The Project

The marbled duck is one of the seven species at critical risk of extinction in Spain.

Up until midway through the twentieth century, the species was abundant in the Mediterranean coastal wetlands, and especially in Doñana, but a drastic population decline over the past few decades has left it at imminent risk of extinction.

The number of breeding pairs in Spain, virtually the only remaining area of occurrence in Europe, was 74 pairs in 2020 and in decline. Habitat loss and degradation are the greatest threats for survival of the species. These wetlands are suffering the impacts of drought, pollution, the proliferation of artificial barriers and other threats caused by human activities.


Our objective is to improve the state of conservation of over 3,000 hectares of wetlands to reverse the current trend towards extinction of the marbled duck. With the LIFE Cerceta Pardilla project, Spain will not only conserve one of the country’s most emblematic duck species, but also one of the most important ecosystems for planetary health, which is among our principal allies in the fight against climate change: wetlands.


In order to try and reverse the dramatic current situation of the marbled duck populations and its habitats, we have commenced a series of research, conservation, governance and awareness-raising actions


An evaluation of the variability and genetic structure of the species’ captive and wild populations and an update of the marbled duck Conservation Strategy document will be carried out. These will be accompanied by actions to improve our knowledge of the species through the development of programs of conventional marking and also via satellite transmitters to increase the information available about its biology throughout the year, its movement patterns, to better determine its population status, threats, possible management actions and to evaluate the efficiency of the protection measures applied.


Estates in priority areas will be purchased, a practical reference guide for the management of the species’ habitats will be drawn up in order to stabilise the current population and improve its current conservation status and actions will be carried out in terrain located in critical areas, where habitat will be restored and control tasks of its natural and non-natural threats will be undertaken. In parallel, populations of the species will be reinforced with releases of birds deriving from the captive breeding program.


The project will foster the training of, awareness-raising in and the participation of other sectors relevant to its conservation, such as the irrigated farming and hunting sectors, as well as the general public. The countries in the Maghreb region will also be involved, where the marbled duck spends important periods of its time in order to better understand its movements and threats.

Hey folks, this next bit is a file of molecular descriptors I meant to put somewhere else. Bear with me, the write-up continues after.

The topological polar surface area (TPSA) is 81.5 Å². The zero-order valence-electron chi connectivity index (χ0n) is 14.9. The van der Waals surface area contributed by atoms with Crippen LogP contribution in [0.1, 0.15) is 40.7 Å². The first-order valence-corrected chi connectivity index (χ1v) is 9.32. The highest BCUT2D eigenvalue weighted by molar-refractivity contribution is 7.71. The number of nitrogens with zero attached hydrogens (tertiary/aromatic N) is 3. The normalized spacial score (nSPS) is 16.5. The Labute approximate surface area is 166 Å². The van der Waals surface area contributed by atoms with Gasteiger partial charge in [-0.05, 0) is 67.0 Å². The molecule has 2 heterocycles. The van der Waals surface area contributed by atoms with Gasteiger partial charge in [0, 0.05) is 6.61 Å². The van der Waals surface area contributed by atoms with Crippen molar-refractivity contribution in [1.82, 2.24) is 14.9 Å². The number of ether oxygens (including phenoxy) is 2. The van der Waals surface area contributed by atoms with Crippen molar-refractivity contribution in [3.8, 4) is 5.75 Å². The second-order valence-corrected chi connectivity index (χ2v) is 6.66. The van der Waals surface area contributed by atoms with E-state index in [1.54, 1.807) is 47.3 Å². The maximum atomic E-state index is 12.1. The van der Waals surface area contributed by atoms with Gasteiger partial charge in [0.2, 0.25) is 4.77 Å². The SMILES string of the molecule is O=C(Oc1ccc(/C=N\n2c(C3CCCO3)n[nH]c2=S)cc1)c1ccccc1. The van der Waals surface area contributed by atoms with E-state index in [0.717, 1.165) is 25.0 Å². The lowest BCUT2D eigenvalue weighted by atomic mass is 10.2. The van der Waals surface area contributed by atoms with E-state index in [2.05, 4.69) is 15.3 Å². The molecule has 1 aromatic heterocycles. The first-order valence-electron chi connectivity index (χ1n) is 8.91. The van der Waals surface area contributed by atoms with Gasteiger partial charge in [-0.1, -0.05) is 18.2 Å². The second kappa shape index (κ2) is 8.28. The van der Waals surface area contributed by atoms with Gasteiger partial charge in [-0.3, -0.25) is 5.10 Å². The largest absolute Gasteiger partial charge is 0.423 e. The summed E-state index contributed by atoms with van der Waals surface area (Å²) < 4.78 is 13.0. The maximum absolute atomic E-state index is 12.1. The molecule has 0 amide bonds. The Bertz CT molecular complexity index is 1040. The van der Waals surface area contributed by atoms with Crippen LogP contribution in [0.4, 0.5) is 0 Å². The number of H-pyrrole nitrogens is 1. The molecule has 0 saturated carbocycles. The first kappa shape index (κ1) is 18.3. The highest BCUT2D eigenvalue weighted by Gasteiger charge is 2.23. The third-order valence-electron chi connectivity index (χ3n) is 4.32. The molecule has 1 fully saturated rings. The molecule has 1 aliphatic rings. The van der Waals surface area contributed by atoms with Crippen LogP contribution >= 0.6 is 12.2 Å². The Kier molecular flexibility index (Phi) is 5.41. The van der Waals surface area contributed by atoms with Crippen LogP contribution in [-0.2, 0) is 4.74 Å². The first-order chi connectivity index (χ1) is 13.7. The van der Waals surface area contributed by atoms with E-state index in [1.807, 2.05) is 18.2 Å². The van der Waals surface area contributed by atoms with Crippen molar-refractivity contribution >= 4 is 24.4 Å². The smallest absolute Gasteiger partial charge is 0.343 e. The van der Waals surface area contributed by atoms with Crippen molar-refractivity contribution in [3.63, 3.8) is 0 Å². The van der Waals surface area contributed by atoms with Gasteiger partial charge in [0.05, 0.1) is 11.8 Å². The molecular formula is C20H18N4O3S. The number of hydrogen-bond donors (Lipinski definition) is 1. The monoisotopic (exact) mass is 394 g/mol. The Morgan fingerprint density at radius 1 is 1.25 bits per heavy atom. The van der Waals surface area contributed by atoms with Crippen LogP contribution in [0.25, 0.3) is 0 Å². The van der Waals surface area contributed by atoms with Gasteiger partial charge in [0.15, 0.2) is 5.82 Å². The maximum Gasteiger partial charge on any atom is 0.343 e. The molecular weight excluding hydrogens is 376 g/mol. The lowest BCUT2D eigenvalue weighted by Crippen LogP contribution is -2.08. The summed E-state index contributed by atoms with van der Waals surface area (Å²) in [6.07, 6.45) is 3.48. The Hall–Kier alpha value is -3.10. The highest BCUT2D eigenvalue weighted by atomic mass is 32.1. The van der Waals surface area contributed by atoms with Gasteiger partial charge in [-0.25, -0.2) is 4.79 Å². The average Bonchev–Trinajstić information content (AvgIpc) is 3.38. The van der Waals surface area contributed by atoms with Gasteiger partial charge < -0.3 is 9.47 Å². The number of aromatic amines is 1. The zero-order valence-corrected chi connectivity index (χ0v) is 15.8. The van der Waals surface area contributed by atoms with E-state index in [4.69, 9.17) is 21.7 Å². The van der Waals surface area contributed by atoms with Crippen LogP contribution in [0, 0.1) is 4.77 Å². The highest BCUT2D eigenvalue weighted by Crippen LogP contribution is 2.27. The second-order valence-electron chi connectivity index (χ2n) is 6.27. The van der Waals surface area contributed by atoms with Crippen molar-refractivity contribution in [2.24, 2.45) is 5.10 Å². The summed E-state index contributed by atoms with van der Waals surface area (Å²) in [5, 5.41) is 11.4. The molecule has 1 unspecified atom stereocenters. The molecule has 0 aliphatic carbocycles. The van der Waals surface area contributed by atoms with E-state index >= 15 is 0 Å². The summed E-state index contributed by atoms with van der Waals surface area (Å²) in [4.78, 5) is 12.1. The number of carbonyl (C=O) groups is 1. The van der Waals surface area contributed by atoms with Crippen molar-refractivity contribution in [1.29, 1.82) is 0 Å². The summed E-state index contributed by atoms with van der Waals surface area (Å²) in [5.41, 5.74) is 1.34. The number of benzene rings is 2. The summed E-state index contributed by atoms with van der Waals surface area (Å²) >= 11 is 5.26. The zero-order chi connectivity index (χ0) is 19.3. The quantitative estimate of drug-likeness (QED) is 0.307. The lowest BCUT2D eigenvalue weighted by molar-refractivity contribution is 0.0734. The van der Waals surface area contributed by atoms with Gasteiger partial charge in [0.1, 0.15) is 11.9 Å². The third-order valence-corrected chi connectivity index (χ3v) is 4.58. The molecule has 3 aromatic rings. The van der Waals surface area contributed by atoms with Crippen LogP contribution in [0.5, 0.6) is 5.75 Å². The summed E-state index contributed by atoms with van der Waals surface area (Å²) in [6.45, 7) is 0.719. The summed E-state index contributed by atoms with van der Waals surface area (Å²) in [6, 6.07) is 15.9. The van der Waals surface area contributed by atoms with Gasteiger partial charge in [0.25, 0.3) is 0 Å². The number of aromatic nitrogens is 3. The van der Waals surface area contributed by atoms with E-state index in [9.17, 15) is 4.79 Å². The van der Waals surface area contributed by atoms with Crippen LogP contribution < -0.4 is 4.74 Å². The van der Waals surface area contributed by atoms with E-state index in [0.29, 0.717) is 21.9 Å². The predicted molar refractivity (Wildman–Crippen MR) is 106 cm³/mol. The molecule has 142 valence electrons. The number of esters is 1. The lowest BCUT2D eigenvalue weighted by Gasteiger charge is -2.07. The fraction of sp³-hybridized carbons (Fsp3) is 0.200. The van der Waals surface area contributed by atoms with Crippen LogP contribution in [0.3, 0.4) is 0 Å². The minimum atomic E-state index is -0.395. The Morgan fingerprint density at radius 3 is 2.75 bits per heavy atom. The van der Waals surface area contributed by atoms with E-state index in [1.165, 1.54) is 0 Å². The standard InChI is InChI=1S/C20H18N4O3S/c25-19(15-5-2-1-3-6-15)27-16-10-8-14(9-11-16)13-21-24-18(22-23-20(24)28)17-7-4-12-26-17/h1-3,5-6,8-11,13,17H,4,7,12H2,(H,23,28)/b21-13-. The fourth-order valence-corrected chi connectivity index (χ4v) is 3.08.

With the objective of disseminating the project’s results and to promote greater knowledge about the species, different actions will be carried out to spread the information via media communications, environmental education programs and awareness-raising in education centres of all age levels, in the promotion of birdwatching tourism and via environmental volunteering activities.

With the LIFE Cerceta Pardilla, Spain will not only conserve one of the most emblematic duck species of our country, currently at risk of extinction, but also one of the most important ecosystems for the planet’s health, which is among our principal allies in the fight against climate change: wetlands.

We still have time to reverse the situation of the most threatened duck in Europe

Geographical scope

The project’s actions will be carried out in the wetlands in Andalucía, Valencia and Murcia.

These sites are all protected areas forming part of the Natura 2000 Network. The Natura 2000 Network, created in 1992, is a key tool for the protection of the European Union’s biodiversity in the face of human activities. Its goal is to guarantee the existing biodiversity via the conservation of natural habitats and Europe’s wild flora and fauna through the maintenance and reestablishment of their favourable conservation status, achieved via the creation of an extensive network of natural areas across the continent, specifically with conservation objectives in mind.


In this project, coordinated by the Biodiversity Foundation of the Ministry for Ecological Transition and Demographic Challenge, the participating partners are the ministry itself via the Segura Hydrographic Confederation and Tragsatec, the Andalusian Government (via the Regional Ministry for Agriculture, Fisheries and Sustainable Development and the Environment and Water Agency), the Valencia Regional Government (via the Regional Ministry for Agriculture, Environment, Climate Change and Rural Development), the Murcia Regional Government (via the Regional Ministry for Water, Agriculture, Livestock rearing, Fisheries and Environment) as well as the non-governmental organisations SEO/BirdLife and ANSE. The project is supported by the LIFE Program of the European Union and the Directorate-General for Water.

The LIFE Program

This project has been supported by the LIFE Program of the European Union. This is a financing instrument dedicated exclusively to projects of an environmental or climate action nature. It has been in place since 1992 and has co-financed more than 5,500 projects across the EU and in other countries.

The general objective for its projects is to contribute towards sustainable development and to achieve the objectives and targets of the strategies and plans pertinent to the Union in terms of the environment and climate.

The new LIFE Program 2021-2024 supports projects related with:

Wildlife and diversity
Circular economy and quality of life
Adaptation to and mitigation of climate change
Transition to clean energies
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